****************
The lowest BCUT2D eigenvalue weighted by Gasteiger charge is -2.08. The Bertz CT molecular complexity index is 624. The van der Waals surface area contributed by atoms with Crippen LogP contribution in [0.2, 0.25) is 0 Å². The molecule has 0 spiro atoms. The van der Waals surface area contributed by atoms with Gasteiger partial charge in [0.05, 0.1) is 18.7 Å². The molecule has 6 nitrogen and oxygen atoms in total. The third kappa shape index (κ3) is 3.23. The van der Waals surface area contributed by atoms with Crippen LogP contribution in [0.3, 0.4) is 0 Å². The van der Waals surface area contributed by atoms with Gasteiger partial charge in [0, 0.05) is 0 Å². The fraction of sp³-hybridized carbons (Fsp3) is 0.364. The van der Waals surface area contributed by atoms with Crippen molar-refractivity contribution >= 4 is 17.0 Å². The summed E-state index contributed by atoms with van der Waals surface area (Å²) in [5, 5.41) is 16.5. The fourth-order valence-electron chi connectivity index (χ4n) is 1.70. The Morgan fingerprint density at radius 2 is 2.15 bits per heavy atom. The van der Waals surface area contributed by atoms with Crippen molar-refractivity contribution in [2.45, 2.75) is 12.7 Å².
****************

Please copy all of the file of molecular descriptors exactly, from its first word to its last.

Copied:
The lowest BCUT2D eigenvalue weighted by Gasteiger charge is -2.08. The Bertz CT molecular complexity index is 624. The van der Waals surface area contributed by atoms with Crippen LogP contribution in [0.2, 0.25) is 0 Å². The molecule has 0 spiro atoms. The van der Waals surface area contributed by atoms with Gasteiger partial charge in [0.05, 0.1) is 18.7 Å². The molecule has 6 nitrogen and oxygen atoms in total. The third kappa shape index (κ3) is 3.23. The van der Waals surface area contributed by atoms with Crippen LogP contribution in [0.3, 0.4) is 0 Å². The van der Waals surface area contributed by atoms with Gasteiger partial charge in [0, 0.05) is 0 Å². The fraction of sp³-hybridized carbons (Fsp3) is 0.364. The van der Waals surface area contributed by atoms with Crippen molar-refractivity contribution >= 4 is 17.0 Å². The summed E-state index contributed by atoms with van der Waals surface area (Å²) in [5, 5.41) is 16.5. The fourth-order valence-electron chi connectivity index (χ4n) is 1.70. The Morgan fingerprint density at radius 2 is 2.15 bits per heavy atom. The van der Waals surface area contributed by atoms with Crippen molar-refractivity contribution in [2.45, 2.75) is 12.7 Å².